Footballer Marcus Rashford has urged health professionals to help get more families in need signed up to a government-backed food voucher scheme.
The England and Manchester United player said he’s concerned that more than 40% of those eligible for the Healthy Start scheme are still not registered. He said that while thousands more have been benefiting from it after concerted efforts last year it’s possible numbers are now “plateauing”.
In an open letter to health professionals published in the BMJ he said:
Since November 2020, members of the Child Food Poverty Taskforce have used their channels and platforms to communicate about the Healthy Start scheme and to tell people how to access it, with the hope that we will be able to reach the majority of those most in need.
While we have seen 57,000 more parents benefit from the scheme as a result, I’m concerned we are plateauing.
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More than 40% of those eligible for the vouchers are still not registered for the scheme, and I’m confident that the majority of these parents can be found in communities just like mine, where I grew up — no internet, no high street, no word of mouth.
Rashford waged a high-profile campaign last year to persuade the government to provide free meals to vulnerable youngsters in England throughout the school holidays during the coronavirus (Covid-19) pandemic, forcing prime minister Boris Johnson into a U-turn.
The 23-year-old has continued to speak out about issues such as child poverty and literacy. He’s backed a number of child food poverty incentives and became the youngest person to top the Sunday Times Giving List by raising £20m in donations from supermarkets for groups tackling the issue.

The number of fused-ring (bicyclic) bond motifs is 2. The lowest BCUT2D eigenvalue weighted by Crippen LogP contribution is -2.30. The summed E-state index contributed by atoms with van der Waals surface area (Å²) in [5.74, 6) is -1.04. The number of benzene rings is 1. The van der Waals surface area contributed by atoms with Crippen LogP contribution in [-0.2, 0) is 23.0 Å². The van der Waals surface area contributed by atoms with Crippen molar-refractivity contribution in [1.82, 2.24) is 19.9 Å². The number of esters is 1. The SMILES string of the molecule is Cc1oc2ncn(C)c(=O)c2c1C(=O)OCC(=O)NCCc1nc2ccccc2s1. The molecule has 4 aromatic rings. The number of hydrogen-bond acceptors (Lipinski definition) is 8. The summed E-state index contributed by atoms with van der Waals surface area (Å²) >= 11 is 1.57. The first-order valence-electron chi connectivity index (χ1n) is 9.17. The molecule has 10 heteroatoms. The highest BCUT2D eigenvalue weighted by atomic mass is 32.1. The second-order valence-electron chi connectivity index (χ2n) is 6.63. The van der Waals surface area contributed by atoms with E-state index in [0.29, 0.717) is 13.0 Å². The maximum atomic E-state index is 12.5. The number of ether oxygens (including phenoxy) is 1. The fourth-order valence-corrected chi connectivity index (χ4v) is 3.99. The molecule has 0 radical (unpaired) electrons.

Could you be eligible for Healthy Start?
You might be missing out on support to provide your children with fresh fruit and veg.🍉🥦
— NHS Healthy Start Scheme (@NHSHealthyStart) July 29, 2021
Earlier this year, Rashford launched an initiative with Michelin-starred chef Tom Kerridge, which the footballer said he hoped could help remove the kind of “embarrassment” his mother had felt when using food banks. He described the stigma attached to state-funded programmes such as Healthy Start vouchers as “the most silly thing I’ve ever heard”.
In his letter in the BMJ, he said more awareness is needed to ensure all those who are entitled to be part of the scheme are made aware of their eligibility. He wrote:
Healthcare professionals are in a position to highlight the Healthy Start scheme to eligible parents, and I would very much appreciate it if you would consider collaborating with us on communicating and educating people about the scheme when possible.
Rashford urged healthcare professionals to use an online eligibility calculator to determine who’s entitled to the scheme and ensure people do not miss out. He added:
In conclusion, and not to beat around the bush, we need you.
Every single one of you, to help us reach those most in need in our communities, especially given the planned digitisation of the scheme this autumn, which will disproportionately disadvantage those without easy access to the internet.
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